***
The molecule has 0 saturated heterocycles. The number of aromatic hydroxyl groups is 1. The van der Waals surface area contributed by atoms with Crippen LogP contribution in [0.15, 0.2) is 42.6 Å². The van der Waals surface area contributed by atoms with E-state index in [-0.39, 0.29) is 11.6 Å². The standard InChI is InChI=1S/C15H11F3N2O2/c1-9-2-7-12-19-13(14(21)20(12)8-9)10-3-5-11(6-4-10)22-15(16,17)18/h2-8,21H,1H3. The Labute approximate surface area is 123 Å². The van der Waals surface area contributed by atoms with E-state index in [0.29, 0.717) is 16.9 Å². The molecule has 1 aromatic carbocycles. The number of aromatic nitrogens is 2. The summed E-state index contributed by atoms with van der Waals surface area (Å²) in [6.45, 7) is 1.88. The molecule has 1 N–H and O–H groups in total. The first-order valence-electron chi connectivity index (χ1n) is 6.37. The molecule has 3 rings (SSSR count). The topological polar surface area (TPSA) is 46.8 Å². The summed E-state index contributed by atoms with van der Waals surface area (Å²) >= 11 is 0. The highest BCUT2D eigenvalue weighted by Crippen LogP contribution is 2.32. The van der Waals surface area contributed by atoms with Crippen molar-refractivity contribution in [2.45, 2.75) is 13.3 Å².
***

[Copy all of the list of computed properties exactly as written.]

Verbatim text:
The molecule has 0 saturated heterocycles. The number of aromatic hydroxyl groups is 1. The van der Waals surface area contributed by atoms with Crippen LogP contribution in [0.15, 0.2) is 42.6 Å². The van der Waals surface area contributed by atoms with E-state index in [-0.39, 0.29) is 11.6 Å². The standard InChI is InChI=1S/C15H11F3N2O2/c1-9-2-7-12-19-13(14(21)20(12)8-9)10-3-5-11(6-4-10)22-15(16,17)18/h2-8,21H,1H3. The Labute approximate surface area is 123 Å². The van der Waals surface area contributed by atoms with E-state index in [0.29, 0.717) is 16.9 Å². The molecule has 1 aromatic carbocycles. The number of aromatic nitrogens is 2. The summed E-state index contributed by atoms with van der Waals surface area (Å²) in [6.45, 7) is 1.88. The molecule has 1 N–H and O–H groups in total. The first-order valence-electron chi connectivity index (χ1n) is 6.37. The molecule has 3 rings (SSSR count). The topological polar surface area (TPSA) is 46.8 Å². The summed E-state index contributed by atoms with van der Waals surface area (Å²) >= 11 is 0. The highest BCUT2D eigenvalue weighted by Crippen LogP contribution is 2.32. The van der Waals surface area contributed by atoms with Crippen molar-refractivity contribution in [2.45, 2.75) is 13.3 Å².